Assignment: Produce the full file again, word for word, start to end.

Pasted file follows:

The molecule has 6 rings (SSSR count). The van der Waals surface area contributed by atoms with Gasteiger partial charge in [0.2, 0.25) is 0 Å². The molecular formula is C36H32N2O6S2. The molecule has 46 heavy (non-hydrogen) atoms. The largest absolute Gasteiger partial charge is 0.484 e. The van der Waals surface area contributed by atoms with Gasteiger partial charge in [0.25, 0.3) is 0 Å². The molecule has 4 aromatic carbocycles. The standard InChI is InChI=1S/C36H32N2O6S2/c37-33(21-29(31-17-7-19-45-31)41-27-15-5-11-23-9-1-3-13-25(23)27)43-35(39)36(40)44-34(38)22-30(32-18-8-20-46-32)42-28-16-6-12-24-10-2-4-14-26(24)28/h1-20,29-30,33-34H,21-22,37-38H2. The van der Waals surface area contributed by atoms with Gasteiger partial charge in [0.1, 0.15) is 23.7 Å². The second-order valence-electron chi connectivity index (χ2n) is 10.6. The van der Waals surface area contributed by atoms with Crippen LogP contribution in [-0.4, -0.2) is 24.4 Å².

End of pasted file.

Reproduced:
The molecule has 6 rings (SSSR count). The van der Waals surface area contributed by atoms with Gasteiger partial charge in [0.2, 0.25) is 0 Å². The molecular formula is C36H32N2O6S2. The molecule has 46 heavy (non-hydrogen) atoms. The largest absolute Gasteiger partial charge is 0.484 e. The van der Waals surface area contributed by atoms with Gasteiger partial charge in [0.25, 0.3) is 0 Å². The molecule has 4 aromatic carbocycles. The standard InChI is InChI=1S/C36H32N2O6S2/c37-33(21-29(31-17-7-19-45-31)41-27-15-5-11-23-9-1-3-13-25(23)27)43-35(39)36(40)44-34(38)22-30(32-18-8-20-46-32)42-28-16-6-12-24-10-2-4-14-26(24)28/h1-20,29-30,33-34H,21-22,37-38H2. The van der Waals surface area contributed by atoms with Gasteiger partial charge in [0.1, 0.15) is 23.7 Å². The second-order valence-electron chi connectivity index (χ2n) is 10.6. The van der Waals surface area contributed by atoms with Crippen LogP contribution in [-0.4, -0.2) is 24.4 Å².